Read Full Post »

Well, the news is finally public! Halvor Moorshead is starting a brand new genealogy magazine in addition to Family Chronicle and Internet Genealogy. The new magazine is entitled Discovering Family History and will hit the newsstands in April. But, you can view a free “preview” at the website and download a 56-page preview issue in PDF format. I have an article in the first issue (which is also in the free download) on genealogical societies. Although this new magazine is aimed at beginners, as most genealogists eventually discover – we’re always learning new things. Check out the preview issue and see if you’ll want to add another subscription to your mailbox.

Read Full Post »

Hill Country of Monroe County, Mississippi, has put out a blogging challenge this week to write a poem. Terry has taken challenges to a new level with this one! So, I’ve done my “homework” as Thomas calls it, and gave a meager attempt. But first, a confession…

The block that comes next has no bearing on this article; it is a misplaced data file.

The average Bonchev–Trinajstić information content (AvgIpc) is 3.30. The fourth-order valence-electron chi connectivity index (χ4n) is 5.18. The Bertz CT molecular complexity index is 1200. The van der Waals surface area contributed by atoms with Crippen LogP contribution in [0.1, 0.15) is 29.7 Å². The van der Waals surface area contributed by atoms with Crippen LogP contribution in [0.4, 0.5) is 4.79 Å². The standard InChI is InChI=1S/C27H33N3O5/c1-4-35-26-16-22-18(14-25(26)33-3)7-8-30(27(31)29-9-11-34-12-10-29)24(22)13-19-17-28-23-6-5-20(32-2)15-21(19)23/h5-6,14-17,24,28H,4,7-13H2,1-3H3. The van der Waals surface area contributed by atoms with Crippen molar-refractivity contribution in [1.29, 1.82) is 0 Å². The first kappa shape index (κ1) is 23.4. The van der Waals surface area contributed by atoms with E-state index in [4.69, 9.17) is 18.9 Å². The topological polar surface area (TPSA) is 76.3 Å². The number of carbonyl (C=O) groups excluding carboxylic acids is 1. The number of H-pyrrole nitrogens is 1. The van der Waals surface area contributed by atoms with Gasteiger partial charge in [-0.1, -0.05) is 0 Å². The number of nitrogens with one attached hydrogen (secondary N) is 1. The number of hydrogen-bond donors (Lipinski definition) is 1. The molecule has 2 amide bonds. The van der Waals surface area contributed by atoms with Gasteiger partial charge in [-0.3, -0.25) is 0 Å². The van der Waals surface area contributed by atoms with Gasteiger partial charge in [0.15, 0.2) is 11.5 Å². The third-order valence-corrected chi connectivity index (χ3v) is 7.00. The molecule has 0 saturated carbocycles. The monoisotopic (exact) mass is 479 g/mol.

I admit that I’m an English major with two degrees in “English”. I admit that I’m a writer, and I’ve even been paid on occasion to write. I admit that I’m a voracious reader because I love words (though both my writing and reading have taken a hit since starting this blog). I admit that I stole my blog’s name from the World’s Greatest Poet. But, Terry, here’s my ultimate confession: “I AIN’T NO POET!” So, please ignore that I have degrees and get paid to write sometimes, because no one will pay for this one!

My ancestors came from lands far away
Once in the US, they decided to stay
Leaving no trace of their origins, to my dismay
Now I’m trudging through history
Because their lives were a mystery
And genea-blogging now takes up my whole day!

Read Full Post »

« Newer Posts

Follow

Get every new post delivered to your Inbox.

Join 119 other followers